How Do You Like Your Games Served?


For those of you who are gamers, you realize that there are some groups you prefer gaming with and some you don't. The same is true for MMORPG's (or any large, persistent world) - we find a group with similar goals to hang out with (or adventure with or whatever). And the same is also true of gaming groups whose focus is board games.

For those of you who are gamers, you realize that there are some groups you prefer gaming with and some you don't. For Table-toppers, some are too "hack-'n-slash", others not enough; some spend too much time in town bartering/digging up information or negotiating & not enough in the dungeon looting and clearing out the bad guys - or the reverse; some have a focused story line and if you miss a week, you're in trouble (and that's good for some folks) - others are more loosely set and new comers can enter or you can miss a session with no trouble; some are too "rules oriented" (you've met them - the DM who says you can't carry that extra dagger because it'll put you over weight limit?) & some no rules at all - very arbitrary and you can't figure out how to advance in the world - we all find a group that games "like we do" or we end up not happy in our game groups (or giving up all together). The same is true for MMORPG's (or any large, persistent world) - we find a group with similar goals to hang out with (or adventure with or whatever).

The same is true of gaming groups whose focus is board games too - some groups are all about the "party" games (Scategories, Taboo, Celebrities) - the ones that don't take much strategy, hard thinking or complicated constructs - others argue that Settlers of Catan is for the beginners who might be visiting and if the rule book doesn't rival the Sunday edition of the NYT, it's not interesting enough. Most groups are somewhere in between. Interestingly there's another variant - a "z" axis if you will - and that's whether one plays "cut-throat," "care-bear," or somewhere in-between.

I hang out with a group that, in a relatively unusual behaviour in my experience, tends to play differently along that "z" axis depending on which of it's members has shown up that night (or depending on the mood of the group that night). Sometimes Apples-to-Apples is all we can handle - other nights we start with a Settlers game (with *all* the variations we can find) and get harder from there. That's the "easy/party to hard/strategy" axis ("y" if you will). The "x" axis tends to be "are we talking or playing tonight" night in our group - some nights we talk a lot while we're playing, some nights it's all about the game. Some nights we play all out on that "z" axis - cut throat, everyone for their own and blood on the table - other nights we play *total* care-bear - sometimes it's even by table, that is 1 table is cut-throat and the other is care-bear.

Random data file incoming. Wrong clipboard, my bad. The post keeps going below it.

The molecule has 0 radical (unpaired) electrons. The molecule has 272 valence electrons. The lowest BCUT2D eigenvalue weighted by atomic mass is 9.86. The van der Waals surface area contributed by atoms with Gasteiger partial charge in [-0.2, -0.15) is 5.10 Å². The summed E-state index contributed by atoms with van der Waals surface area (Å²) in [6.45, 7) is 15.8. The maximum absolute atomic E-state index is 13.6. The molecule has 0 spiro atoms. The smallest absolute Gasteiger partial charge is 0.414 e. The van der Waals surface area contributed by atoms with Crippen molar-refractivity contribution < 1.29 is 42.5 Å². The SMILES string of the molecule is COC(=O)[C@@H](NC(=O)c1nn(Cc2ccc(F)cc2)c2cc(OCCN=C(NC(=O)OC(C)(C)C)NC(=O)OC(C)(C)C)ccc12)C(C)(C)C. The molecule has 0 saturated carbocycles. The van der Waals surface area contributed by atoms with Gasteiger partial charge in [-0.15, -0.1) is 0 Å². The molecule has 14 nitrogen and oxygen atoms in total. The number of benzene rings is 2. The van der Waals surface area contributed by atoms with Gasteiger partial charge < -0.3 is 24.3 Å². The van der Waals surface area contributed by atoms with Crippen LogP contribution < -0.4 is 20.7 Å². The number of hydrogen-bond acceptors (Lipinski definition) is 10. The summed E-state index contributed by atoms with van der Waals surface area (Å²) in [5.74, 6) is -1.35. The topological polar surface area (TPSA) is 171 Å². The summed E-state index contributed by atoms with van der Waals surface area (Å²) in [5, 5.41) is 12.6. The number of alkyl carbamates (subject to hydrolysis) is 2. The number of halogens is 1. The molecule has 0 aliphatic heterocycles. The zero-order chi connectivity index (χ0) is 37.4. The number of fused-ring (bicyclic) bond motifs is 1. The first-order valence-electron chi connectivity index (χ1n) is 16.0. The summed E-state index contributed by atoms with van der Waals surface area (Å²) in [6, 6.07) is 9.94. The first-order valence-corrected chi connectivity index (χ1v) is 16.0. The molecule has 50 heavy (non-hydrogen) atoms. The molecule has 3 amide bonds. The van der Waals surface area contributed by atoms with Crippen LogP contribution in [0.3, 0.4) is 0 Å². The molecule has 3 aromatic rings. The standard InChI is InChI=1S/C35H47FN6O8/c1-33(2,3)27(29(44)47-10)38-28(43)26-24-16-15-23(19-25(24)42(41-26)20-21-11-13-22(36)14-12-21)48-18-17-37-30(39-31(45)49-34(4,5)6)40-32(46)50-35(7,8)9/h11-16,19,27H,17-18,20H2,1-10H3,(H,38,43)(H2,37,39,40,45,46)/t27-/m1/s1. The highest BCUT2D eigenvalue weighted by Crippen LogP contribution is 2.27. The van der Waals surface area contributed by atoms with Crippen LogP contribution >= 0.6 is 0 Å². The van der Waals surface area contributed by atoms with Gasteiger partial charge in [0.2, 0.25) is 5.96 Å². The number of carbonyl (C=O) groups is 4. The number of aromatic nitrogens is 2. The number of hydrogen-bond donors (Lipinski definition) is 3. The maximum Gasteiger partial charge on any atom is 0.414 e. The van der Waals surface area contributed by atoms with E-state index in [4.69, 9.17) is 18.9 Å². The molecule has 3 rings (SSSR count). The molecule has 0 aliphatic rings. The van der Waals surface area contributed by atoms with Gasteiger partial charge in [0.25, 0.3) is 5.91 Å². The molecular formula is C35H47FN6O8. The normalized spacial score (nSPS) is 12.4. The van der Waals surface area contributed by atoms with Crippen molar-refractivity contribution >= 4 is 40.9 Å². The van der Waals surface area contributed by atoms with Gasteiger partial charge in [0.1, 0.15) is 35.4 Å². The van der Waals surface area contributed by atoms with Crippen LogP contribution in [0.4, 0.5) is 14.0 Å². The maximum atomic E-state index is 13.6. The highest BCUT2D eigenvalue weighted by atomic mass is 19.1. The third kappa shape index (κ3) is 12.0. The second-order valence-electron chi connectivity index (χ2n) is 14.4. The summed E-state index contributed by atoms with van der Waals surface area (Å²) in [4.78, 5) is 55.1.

All of that is, not surprisingly, going to vary from group to group and some folks will find one extreme or the other vile. That's fine - one goes and finds one's preferred style over time.

The problem enters when a new player joins a group that varies likes ours does who either *only* wants to play one extreme or the other along *either* the "y" or "z" axis - or doesn't get that some nights we're one way and other nights we're other ways. It's a hard pattern to relay to someone who's new - hard even to notice that it's an issue at first - and difficult as hell to teach (assuming the new person is interested in learning ;>). So a new member of a group that varies might always want to play "party" games or only the "thinking" games - might only want to play "cut-throat" or only "care-bear" - and the first night they come we happen to be doing it the way they prefer - when the next time the group meets it's a different kind of night (or different mix of folks or different whatever), it's really hard on the newcomer when they have to figure out what the hell happened to this group they thought they met the previous session.

So - a group that varies - needs to be sure new folks get it - heck, any group needs to make sure a new person knows what the preferences are - "party"/hard; talky/game focus; cut-throat/care-bear - and any other variables that a group of games might "assume" (for some groups it's "kids of x age/x ability vs. no kids") - but a group that varies needs to be the most careful with those kinds of explanations - or everyone has no fun at all.

Hmm. Interesting, twilight. Did this come out of a personal experience you just had? It sounds like it

So if I'm reading this right, you're saying that...different people behave differently at differnt times? And that this needs to be explained to new people that join your board game group? And that those new people need to understand that since different people think differently, they'd best learn to think differently the same way that you do, or risk not fitting in?

I wasn't aware that the board game crowd was so complex and hard to break into. I'm gonna stick with my RPGs methinks.

Tzuriel: um - yea - several of them actually - i've seen it go both well and poorly, so i figured I'd post something about it :>

Scott Free: lol - same issue with RPGing in my experience - if you like playing RAW and I want to join your group, I'm gonna be frustrated - because i think the rules are "guidelines" and that a "good GM" is more inventive than what's on the paper - but others are offended by a GM who plays "off rules" - same thing really.

Our particular group isn't all one way or the other - so it can be confusing for potential new members who think they've found one kind (hard core strategy gaming) when the next week all we play is "party games" :>